Package jni. test; /*** this class is used to demonstrate how JNI can access various object attributes and so on * @ author liudong */public class Demo {// It is used to demonstrate how to access static basic type attribute public static int COUNT = 8; // demonstrate the object type attribute public String msg; PRivate int [] counts; public Demo () {this ("default constructor ");} /*** demonstrate how to access the constructor */public Demo (String msg) {System. out. println (":" + msg); this. msg = msg; this. counts = null;}/*** this method demonstrates how to access an access and process Chinese characters */public String getMessage () {return msg ;} /*** demonstrate access to an array object */public int [] getCounts () {return counts ;} /*** demonstrate how to construct an array object */public void setCounts (int [] counts) {this. counts = counts;}/*** demonstrate exception capture */public void throwExcp () throws IllegalaccessException {throw new IllegalAccessException ("exception occur. ");}}

Initialize Virtual Machine

Before calling the Java method, local code must first load the Java virtual machine, and then all Java programs are executed in the virtual machine. To initialize the Java Virtual Machine, JNI provides a series of interface functions called Invocation APIs. Using these APIs, you can easily load virtual machines to the memory. You can use the jint JNI_CreateJavaVM (JavaVM ** pvm, void ** penv, void * args) function to create a VM ). The third parameter in JDK 1.1 always points to a JDK1 _ 1 InitArgs structure, which cannot be seamlessly transplanted in all versions of virtual machines. A standard initialization structure JavaVMInitArgs has been used in JDK 1.2 to replace JDK1_1InitArgs. The following are two sample codes for different versions.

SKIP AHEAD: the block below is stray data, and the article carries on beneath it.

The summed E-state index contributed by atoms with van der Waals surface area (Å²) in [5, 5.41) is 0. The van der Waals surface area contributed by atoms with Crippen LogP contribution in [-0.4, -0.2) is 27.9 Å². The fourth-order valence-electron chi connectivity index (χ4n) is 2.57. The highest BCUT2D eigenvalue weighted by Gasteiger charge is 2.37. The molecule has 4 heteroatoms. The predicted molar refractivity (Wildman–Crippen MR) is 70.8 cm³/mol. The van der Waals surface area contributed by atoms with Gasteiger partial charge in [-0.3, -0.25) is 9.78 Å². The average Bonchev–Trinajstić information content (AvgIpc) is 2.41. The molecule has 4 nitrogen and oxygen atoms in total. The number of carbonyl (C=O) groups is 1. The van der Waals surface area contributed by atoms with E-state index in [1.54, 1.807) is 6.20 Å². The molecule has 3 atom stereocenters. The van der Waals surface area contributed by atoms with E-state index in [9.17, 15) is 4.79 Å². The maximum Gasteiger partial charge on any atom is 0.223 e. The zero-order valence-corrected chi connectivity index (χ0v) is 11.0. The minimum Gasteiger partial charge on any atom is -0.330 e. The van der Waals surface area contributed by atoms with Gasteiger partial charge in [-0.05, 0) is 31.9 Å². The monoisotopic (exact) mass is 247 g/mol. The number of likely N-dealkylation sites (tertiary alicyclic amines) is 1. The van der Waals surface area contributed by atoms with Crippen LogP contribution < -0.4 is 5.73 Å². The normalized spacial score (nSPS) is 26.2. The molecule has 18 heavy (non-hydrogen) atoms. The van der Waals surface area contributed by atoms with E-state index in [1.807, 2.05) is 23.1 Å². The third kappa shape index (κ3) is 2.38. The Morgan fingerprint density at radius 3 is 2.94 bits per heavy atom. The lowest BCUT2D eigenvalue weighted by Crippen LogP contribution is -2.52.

Initialize a virtual machine in JDK 1.1:

# Include int main () {JNIEnv * env; JavaVM * jvm; JDK1_1InitArgs vm_args; jint res;/* IMPORTANT: the version number setting cannot be omitted */vm_args.version = 0x00010001; /* Get the default VM initialization parameter */jni_getdefajavavminitargs (& vm_args);/* Add a custom class path */sprintf (classpath, "% s % c % s ", vm_args.classpath, PATH_SEPARATOR, USER_CLASSPATH); vm_args.classpath = classpath;/* set some other initialization parameters * // * Create a VM */res = JNI_CreateJavaVM (& jvm, & env, & vm_args); if (res <0) {fprintf (stderr, "Can't create Java VM"); exit (1 );} /* release VM Resources */(* jvm)-> DestroyJavaVM (jvm );}

Initialize a virtual machine in JDK 1.2: